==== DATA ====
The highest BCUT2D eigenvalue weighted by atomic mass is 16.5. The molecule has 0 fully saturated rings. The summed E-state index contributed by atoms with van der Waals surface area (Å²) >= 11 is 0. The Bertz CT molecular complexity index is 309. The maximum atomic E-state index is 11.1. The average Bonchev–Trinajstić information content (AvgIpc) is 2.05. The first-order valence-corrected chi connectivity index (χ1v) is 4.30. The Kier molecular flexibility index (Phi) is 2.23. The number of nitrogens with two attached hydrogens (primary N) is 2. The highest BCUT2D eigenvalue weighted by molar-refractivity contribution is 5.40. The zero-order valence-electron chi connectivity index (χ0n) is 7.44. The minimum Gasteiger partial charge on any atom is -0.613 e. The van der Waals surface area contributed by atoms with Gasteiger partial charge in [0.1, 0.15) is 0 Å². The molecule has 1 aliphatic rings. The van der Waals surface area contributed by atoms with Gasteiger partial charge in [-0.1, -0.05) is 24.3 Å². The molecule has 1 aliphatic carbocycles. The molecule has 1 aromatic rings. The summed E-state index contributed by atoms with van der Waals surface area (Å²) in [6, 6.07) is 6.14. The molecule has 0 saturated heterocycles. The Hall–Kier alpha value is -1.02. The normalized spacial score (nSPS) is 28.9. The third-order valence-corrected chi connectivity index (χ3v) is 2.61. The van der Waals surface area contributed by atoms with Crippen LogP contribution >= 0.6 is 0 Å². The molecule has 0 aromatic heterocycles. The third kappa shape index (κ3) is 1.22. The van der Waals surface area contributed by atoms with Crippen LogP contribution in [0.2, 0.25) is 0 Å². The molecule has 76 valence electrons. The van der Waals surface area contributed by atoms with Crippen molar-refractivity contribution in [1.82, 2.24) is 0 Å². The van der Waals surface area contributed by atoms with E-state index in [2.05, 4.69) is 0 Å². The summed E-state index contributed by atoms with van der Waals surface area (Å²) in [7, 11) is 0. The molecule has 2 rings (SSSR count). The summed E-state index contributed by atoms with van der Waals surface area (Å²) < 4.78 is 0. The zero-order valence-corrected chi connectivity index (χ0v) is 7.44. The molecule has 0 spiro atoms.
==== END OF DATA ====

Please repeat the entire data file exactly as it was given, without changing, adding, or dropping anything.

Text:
The highest BCUT2D eigenvalue weighted by atomic mass is 16.5. The molecule has 0 fully saturated rings. The summed E-state index contributed by atoms with van der Waals surface area (Å²) >= 11 is 0. The Bertz CT molecular complexity index is 309. The maximum atomic E-state index is 11.1. The average Bonchev–Trinajstić information content (AvgIpc) is 2.05. The first-order valence-corrected chi connectivity index (χ1v) is 4.30. The Kier molecular flexibility index (Phi) is 2.23. The number of nitrogens with two attached hydrogens (primary N) is 2. The highest BCUT2D eigenvalue weighted by molar-refractivity contribution is 5.40. The zero-order valence-electron chi connectivity index (χ0n) is 7.44. The minimum Gasteiger partial charge on any atom is -0.613 e. The van der Waals surface area contributed by atoms with Gasteiger partial charge in [0.1, 0.15) is 0 Å². The molecule has 1 aliphatic rings. The van der Waals surface area contributed by atoms with Gasteiger partial charge in [-0.1, -0.05) is 24.3 Å². The molecule has 1 aliphatic carbocycles. The molecule has 1 aromatic rings. The summed E-state index contributed by atoms with van der Waals surface area (Å²) in [6, 6.07) is 6.14. The molecule has 0 saturated heterocycles. The Hall–Kier alpha value is -1.02. The normalized spacial score (nSPS) is 28.9. The third-order valence-corrected chi connectivity index (χ3v) is 2.61. The van der Waals surface area contributed by atoms with Crippen LogP contribution >= 0.6 is 0 Å². The molecule has 0 aromatic heterocycles. The third kappa shape index (κ3) is 1.22. The van der Waals surface area contributed by atoms with Crippen LogP contribution in [0.2, 0.25) is 0 Å². The molecule has 76 valence electrons. The van der Waals surface area contributed by atoms with Crippen molar-refractivity contribution in [1.82, 2.24) is 0 Å². The van der Waals surface area contributed by atoms with E-state index in [2.05, 4.69) is 0 Å². The summed E-state index contributed by atoms with van der Waals surface area (Å²) in [7, 11) is 0. The molecule has 2 rings (SSSR count). The summed E-state index contributed by atoms with van der Waals surface area (Å²) < 4.78 is 0. The zero-order valence-corrected chi connectivity index (χ0v) is 7.44. The molecule has 0 spiro atoms.